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Shut Up & Sing   B+

The Weinstein Company / Cabin Creek Films

Year Released: 2006
MPAA Rating: R
Directors: Barbara Kopple, Cecilia Peck
Cast: Natalie Maines, Emily Robison, Martie McGuire, Simon Renshaw.

Review by Rob Vaux

On the surface, Shut Up & Sing makes it very easy to rally around the free-speech flag. Its chronicle of the controversy surrounding country music band the Dixie Chicks and their statements on the eve of the Iraq war is clearly in the blue-state camp, and the access that directors Barbara Kopple and Cecilia Peck had during the three years between the group's "fall from grace" and return to the top of the charts aligns the film's sympathies clearly with its subjects. But a closer look produces an infinitely subtler look at the issue -- how freedom of speech in the 21st century is dominated by the elite on both sides, how a voice is nothing without a microphone to amplify it, and how so much of our public discourse continues to be driven by the bottom line.

It also acts as a more traditional backstage biopic, given a fresh spin through the unique nature of the band itself. As the most popular all-female ensemble in the world, the Chicks follow a different pattern than most performers of their stature. There's no bacchanalian excesses on display here, no Spinal Tap indulgence in sex, drugs, and gauche sensuality. Instead, a family atmosphere dominates: toddlers run free backstage, while understanding husbands try to balance the needs of parenthood with the realities of life on tour. The big personal drama (aside from the obvious) is not a stint in rehab or a scuffle with the cops, but rather instrumentalist Emily Robison's struggles to conceive a child. It's a far cry from your average Behind the Music soap opera... and yet, as captured by Kopple and Peck's camera, a few similarities can be spotted. The trio still quietly exudes privilege and entitlement, notably with lead singer Natalie Maines, whose brassy mischief suggests a woman unaccustomed to having her wishes challenged. They're surrounded by an army of handlers and managers -- sharp professionals, we are assured, but also perpetrators of the bubble separating the Chicks from their adoring public. And as most people know by now, that public turned on them faster than anyone could have conceived... precisely, in part, because of the band's detachment.

Shut Up & Sing illustrates that by shuttling back and forth between the Chicks' Top of the World Tour in 2003 -- when Maines' notorious "we're ashamed of the president" comment launched a firestorm of protest -- and the creation of their new album in 2005, as they continued to assess the fallout and how it would affect their future as musicians. Kopple and Peck chart the expected tropes of the blowup quite well, as the Chicks' largely Southern fan base howled in rage at their perceived lack of patriotism. We see the picketers outside of concert venues, hear from radio DJs overwhelmed by calls to ban the Chicks from their airwaves, and touch upon the corporate forces pulling the strings behind the scenes -- right-wing PACs and media conglomerates who stood to benefit from such demagoguery. It also adroitly (if obviously) illustrates the profound lack of tolerance for dissent or discussion at the time, especially from those presuming to defend American values from the "traitorous" likes of the Chicks.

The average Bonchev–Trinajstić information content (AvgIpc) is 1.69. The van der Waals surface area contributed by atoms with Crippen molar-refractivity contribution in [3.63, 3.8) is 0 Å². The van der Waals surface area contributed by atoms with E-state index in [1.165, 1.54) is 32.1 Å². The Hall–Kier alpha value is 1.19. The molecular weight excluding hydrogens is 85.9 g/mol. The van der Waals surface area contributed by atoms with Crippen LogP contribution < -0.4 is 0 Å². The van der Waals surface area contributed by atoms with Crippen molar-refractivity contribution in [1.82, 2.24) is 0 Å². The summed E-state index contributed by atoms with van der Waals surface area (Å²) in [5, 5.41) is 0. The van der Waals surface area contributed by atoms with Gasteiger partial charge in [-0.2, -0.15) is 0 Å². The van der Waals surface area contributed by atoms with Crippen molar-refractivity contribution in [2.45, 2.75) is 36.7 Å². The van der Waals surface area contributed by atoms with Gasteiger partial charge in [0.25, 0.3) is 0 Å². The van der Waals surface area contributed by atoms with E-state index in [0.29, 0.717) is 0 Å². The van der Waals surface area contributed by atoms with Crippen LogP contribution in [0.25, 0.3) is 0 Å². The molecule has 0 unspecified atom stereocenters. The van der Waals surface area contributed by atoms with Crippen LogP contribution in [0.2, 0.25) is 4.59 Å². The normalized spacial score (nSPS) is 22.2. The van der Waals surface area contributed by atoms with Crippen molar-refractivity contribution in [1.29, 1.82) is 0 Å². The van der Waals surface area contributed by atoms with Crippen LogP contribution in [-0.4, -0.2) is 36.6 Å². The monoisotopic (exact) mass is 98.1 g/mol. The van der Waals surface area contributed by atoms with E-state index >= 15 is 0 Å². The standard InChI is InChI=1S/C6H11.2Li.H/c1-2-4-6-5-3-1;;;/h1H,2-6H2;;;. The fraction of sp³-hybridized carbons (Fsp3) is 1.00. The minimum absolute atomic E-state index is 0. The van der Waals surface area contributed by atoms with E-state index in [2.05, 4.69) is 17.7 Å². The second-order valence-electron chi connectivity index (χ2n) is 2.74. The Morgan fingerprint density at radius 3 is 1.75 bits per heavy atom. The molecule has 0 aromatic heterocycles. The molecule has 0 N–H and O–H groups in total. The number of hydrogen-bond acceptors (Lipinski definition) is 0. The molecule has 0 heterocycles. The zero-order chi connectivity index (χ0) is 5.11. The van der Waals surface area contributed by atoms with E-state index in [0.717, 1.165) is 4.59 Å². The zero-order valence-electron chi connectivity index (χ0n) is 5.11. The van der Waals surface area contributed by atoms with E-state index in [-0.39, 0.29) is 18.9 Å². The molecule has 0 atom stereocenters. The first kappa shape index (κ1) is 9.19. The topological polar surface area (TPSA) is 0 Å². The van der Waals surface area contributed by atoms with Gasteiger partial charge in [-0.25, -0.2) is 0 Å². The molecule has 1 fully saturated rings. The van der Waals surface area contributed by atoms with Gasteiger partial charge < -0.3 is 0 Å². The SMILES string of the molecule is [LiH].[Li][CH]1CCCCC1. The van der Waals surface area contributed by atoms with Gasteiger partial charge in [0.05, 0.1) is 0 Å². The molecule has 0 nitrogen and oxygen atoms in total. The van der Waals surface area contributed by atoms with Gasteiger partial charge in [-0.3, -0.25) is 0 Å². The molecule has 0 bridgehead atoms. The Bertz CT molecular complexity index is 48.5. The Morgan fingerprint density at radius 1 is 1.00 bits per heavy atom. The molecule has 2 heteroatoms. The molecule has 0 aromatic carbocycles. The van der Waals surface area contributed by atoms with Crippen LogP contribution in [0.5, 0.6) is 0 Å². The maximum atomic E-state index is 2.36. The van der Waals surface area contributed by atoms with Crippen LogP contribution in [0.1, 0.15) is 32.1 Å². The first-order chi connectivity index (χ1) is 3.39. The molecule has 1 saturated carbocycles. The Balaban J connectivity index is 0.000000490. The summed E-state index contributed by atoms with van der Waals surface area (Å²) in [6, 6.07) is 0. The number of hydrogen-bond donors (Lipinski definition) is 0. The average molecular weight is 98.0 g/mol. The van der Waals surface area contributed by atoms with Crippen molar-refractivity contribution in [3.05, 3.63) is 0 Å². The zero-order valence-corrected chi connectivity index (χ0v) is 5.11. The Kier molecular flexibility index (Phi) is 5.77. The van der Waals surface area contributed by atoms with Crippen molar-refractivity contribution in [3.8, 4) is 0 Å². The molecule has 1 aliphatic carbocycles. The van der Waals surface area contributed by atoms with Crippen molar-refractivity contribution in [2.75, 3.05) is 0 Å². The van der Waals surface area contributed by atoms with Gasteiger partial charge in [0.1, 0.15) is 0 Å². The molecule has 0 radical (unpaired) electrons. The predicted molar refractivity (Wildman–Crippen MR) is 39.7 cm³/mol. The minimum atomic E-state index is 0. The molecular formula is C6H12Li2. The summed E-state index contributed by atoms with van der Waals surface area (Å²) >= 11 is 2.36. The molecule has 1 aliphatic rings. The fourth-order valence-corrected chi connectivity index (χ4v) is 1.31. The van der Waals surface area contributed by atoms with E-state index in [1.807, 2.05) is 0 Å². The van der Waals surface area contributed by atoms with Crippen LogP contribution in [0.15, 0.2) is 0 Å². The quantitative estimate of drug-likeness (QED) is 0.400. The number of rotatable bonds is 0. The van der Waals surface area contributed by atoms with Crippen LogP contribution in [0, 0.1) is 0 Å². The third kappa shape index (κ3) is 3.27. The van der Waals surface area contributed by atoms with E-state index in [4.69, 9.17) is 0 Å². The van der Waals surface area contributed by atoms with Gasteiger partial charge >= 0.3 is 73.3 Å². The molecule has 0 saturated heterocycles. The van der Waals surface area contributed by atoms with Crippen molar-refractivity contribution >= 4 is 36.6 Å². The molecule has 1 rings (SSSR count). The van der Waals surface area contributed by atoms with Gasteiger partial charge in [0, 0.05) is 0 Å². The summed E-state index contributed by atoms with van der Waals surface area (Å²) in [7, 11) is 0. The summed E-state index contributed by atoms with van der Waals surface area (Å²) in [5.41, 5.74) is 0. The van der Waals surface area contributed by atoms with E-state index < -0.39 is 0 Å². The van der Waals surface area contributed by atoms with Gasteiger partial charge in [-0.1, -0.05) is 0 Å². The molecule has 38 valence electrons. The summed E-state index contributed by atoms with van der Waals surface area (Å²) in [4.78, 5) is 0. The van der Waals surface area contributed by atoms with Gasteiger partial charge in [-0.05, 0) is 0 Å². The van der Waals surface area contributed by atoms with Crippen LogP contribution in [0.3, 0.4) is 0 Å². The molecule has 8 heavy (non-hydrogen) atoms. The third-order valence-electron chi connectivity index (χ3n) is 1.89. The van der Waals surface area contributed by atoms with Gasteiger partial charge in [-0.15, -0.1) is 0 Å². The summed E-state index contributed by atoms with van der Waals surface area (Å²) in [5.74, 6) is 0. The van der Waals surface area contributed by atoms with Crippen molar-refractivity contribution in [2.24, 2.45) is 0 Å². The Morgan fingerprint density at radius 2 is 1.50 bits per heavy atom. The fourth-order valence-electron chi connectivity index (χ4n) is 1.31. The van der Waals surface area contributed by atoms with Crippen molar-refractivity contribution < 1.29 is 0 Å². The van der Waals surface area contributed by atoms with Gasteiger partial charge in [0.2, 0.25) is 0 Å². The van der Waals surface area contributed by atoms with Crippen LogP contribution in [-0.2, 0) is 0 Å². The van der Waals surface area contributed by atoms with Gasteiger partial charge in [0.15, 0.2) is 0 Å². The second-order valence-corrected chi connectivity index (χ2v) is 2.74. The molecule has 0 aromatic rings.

Had Shut Up & Sing limited itself to that perspective, however, it would have remained largely unexceptional. But its depiction of the band itself paints a picture that's not nearly as black-and-white as it first appears. By virtue of the very fame that allowed Maines' comments to spread so far, the Chicks have access to weapons that none of their critics could ever hope to wield. They arrange for a Diane Sawyer interview and appear on the cover of Entertainment Weekly; their handlers speak of milking the controversy for a few added sales; and an eventual apology/press release is so polished and spin-laden that it severely undermines the spontaneity that accompanied the original comment. The overall image reveals a landscape defined more by money than by principle, in which the cost of speaking out is measured in dollar signs rather than social stigma. Within that framework, the public is a chess piece to be pushed to and fro, both by the Chicks and by the forces arrayed against them (the sea change between the 2003 segments and 2005 speaks volumes about America's general muffin-headedness). Such is the nature of discourse in the 21st century, it tells us, where speaking your mind only matters if you're famous... or can parrot the corporate-approved sound bites with sufficient enthusiasm.

Yet at the same time, Shut Up & Sing reveals a shade of genuine political discourse beneath that storm. Whatever compromises their public persona demands, the Chicks seem to believe what they say, and are willing to pay the price for saying it. Maines can be irritating with her pushy demeanor and smug "What did I do?" grin, but at the end of the day, she sticks to her guns, and her bandmates close ranks like Roman legions behind her. The pain of the growing scandal can be seen on their faces, but they also succeed in transferring it in positive directions, resulting in creative growth that strengthens them as artists. Shut Up & Sing certainly isn't shy about extolling their talent (even detractors concede that their music rocks), and new listeners have ample opportunity to evaluate them in terms other than political bias. But credit Kopple and Peck for reining in their adulation long enough to let their filmmakers' instincts shine through. The result is a fascinating and well-executed hybrid: combining musical biopic and political examination to produce something more memorable than either would be on its own.

Review published 03.01.2007.

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